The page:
“Ferguson” Play Could Change National Conversation About Police, Violence, Race

Ferguson sticks to facts & transcripts. It suggests that mainstream media coverage of what happened in Missouri was false and misleading.

One of the more interesting theatrical events of the year is set to happen on October 19th in New York City. That’s when journalist and documentarian Phelim McAleer’s play Ferguson will open at Urban Stages theater for a three-week run. The production is likely to force a wholesale re-evaluation of the events that took place in a Missouri town in August 2014 during which a white police officer shot a black man named Michael Brown.

Phelim is my writing partner on a different play which we are working on that’s planned for presentation in San Francisco next year. But I know a good play, and, having read it, I can say that Ferguson is a remarkable piece of “investigative theater.”

For those not familiar with the term, I must explain. Also called “documentary theater,” investigative theater is the staging of work in which the audience is shown actors performing dialogue taken from actual testimony. Most often, this material is culled by interviewers who are sent out to speak with participants who took a part in controversial events. This technique has been used by left-wing theater groups in order to promote their ideas and beliefs.

Among the most well-known recent adopters of this method are two New York-based groups: the Tectonic Theater Company and The Civilians. The first of these theater companies went and interviewed one hundred people in a small Wyoming town for their play Laramie, a dramatization meant to persuade audiences that a young man in Wyoming named Matthew Shepard was killed because he was gay — a claim that has since come into question. The Civilians have employed these techniques to lecture white upper-middle-class New Yorkers about the effects of gentrification.

McAleer sticks much closer to the facts in Ferguson, and his tale is a shocker, one which suggests that mainstream media coverage of what happened in Missouri was false and misleading. McAleer’s source for his drama is the grand jury testimony in the case. This was subsequently released into the public record. McAleer has whittled this down into a relatively short, suspenseful drama. Although the testimony is presented word for word from the actual record, McAleer ends it with a twist: he asks the audience members in attendance to vote on whether or not to indict Officer Darren Wilson for his actions.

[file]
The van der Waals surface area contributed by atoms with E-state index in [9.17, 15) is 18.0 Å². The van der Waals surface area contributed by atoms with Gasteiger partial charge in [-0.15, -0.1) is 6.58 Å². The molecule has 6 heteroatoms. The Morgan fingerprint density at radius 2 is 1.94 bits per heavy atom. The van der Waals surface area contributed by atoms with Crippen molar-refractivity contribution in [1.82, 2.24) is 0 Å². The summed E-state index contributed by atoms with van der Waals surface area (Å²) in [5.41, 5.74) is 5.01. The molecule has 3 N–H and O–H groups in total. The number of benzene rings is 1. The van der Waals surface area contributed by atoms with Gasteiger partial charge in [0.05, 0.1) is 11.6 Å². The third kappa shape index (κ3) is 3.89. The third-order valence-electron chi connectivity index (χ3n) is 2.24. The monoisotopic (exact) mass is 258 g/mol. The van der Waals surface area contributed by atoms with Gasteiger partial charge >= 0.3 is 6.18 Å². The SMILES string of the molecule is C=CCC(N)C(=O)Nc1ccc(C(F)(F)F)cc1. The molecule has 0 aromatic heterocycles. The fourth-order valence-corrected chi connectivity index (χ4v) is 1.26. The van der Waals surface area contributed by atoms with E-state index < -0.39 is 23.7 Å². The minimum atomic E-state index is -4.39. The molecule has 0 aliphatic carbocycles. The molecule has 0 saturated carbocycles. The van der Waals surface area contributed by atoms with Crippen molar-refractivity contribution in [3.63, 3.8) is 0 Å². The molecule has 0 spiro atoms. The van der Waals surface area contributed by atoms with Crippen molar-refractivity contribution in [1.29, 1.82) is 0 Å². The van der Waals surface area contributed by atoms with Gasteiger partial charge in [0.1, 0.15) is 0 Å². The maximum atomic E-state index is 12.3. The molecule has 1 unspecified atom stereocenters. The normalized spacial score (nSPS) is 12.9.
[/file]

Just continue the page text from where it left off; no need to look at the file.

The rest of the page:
McAleer’s play first gained notoriety last year when he arranged for its staged public reading in Los Angeles. Because the trial testimony, which comes from the actual eyewitness accounts of what happens, refutes the claims of leftist groups like Black Lives Matter, supporters of the group within his cast walked out. That led to prominent coverage in The Los Angeles Times and elsewhere. But favorable reviews for the presentation followed when the reading did take place.

McAleer is a controversialist. A native of Ireland, he has worked alongside his wife Ann McElhinney in producing much talked-about conservative documentaries on such subjects as fracking and the crimes of abortion doctor Kermit Gosnell.

Now he is bringing his show about the events in Ferguson to New York, the nation’s media capital. Broadway vet Jerry Dixon is the director.  It will be interesting to see whether the media tries to ignore the production, one which McAleer says he wants eventually to bring to Broadway.

Will the truth of what really happened get out? We will all found out in a matter of weeks.

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